Wagering War

21 August 2012 | 7:00 am | Guy Davis

"[Jo Nesbo] has an even more twisted sense of humour than I do. There were some really wicked ideas that came from Jo that we thought ‘Okay, we just can’t do this – it’s just too much.’"

Scandinavian crime writers are all the rage of late, with the likes of Henning Mankell's Wallander mysteries and the late Stieg Larsson's Millennium Trilogy (featuring Lisbeth Salander, aka The Girl With The Dragon Tattoo) merely the tip of a literary iceberg, enthralling readers the world over. One rising star in this firmament is Norwegian author Jo Nesbo, best known for penning the adventures of hard-drinking but brilliant police detective Harry Hole.

With the film version of his novel, Headhunters, a recent success and Martin Scorsese reportedly onboard to direct an adaptation of his thriller, The Snowman, Nesbo's work has become much sought after by producers. He's been picky, though, which is why Norwegian filmmaker Magnus Martens considers himself fortunate to have had the opportunity to bring Nesbo's blackly comic crime caper, Jackpot, to the screen.

“The producer that I usually work with was one of the guys who was basically nagging him about the rights,” says Martens. “I think at one point Jo just gave up and said 'Okay, here is the story. This is not a book; this is something that I want to be a film.' That's how I got involved in it, because I was already working with that producer. We got that story from Jo and developed it from there. What came from Jo was a combination of a script and a short story.”

Reminiscent of Pulp Fiction, The Usual Suspects and Fargo in its tricky chronology and deft juggling of gallows humour and crime-yarn tension, Jackpot sees its four main characters bound together by a shared football bet that makes them all instantly rich. Unfortunately, some decide that being richer is better than just being rich and hope to increase their cut of the winnings by bumping off the other members of the syndicate. And that's when things start getting nasty.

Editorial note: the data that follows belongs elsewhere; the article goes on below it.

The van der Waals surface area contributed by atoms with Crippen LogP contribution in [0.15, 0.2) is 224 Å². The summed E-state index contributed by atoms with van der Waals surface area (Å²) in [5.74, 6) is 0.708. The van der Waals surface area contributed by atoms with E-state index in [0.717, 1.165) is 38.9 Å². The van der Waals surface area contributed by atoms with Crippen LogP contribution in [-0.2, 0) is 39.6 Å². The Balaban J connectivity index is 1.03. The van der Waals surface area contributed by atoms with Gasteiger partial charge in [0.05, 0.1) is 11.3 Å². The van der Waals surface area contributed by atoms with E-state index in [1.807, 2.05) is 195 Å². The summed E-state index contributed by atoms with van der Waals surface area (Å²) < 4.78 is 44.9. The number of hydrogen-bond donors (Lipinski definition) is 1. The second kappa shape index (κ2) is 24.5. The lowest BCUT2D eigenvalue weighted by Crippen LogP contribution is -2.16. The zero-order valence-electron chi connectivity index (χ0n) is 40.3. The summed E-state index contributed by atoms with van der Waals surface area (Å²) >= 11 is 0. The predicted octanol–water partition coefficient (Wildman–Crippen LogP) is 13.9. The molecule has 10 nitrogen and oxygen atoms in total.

Martens worked on turning Nesbo's novella into a screenplay, regularly seeking input from the novelist. “Every time I had a new version of the script I sat down with him and hashed out new ideas and just took his notes. Obviously I tried to use him as much as I could. He gave me freedom to do whatever I wanted to do with the story. There were certain elements that were very important for him but in general he just gave me total freedom.”

Considering Jackpot features a bloody shootout in a porn shop, Martens seems to have made the most of that freedom. He admits with a laugh, however, that Nesbo supplied a few ideas that went beyond the pale. “He has an even more twisted sense of humour than I do. There were some really wicked ideas that came from Jo that we thought 'Okay, we just can't do this – it's just too much.'” He admits that the sex-shop shootout was Nesbo's brainchild: “I think that was the most important thing he wanted to see!”

Martens admits that comedy is more his strong suit. “I think it's interesting to have comedy as a base and try to bring something else in the mix, be it thriller or crime or whatever. My mission [with Jackpot] was to try and find a balance between the violence and the comedy which was fucking hard to do!”

Jackpot is screening in selected cinemas now.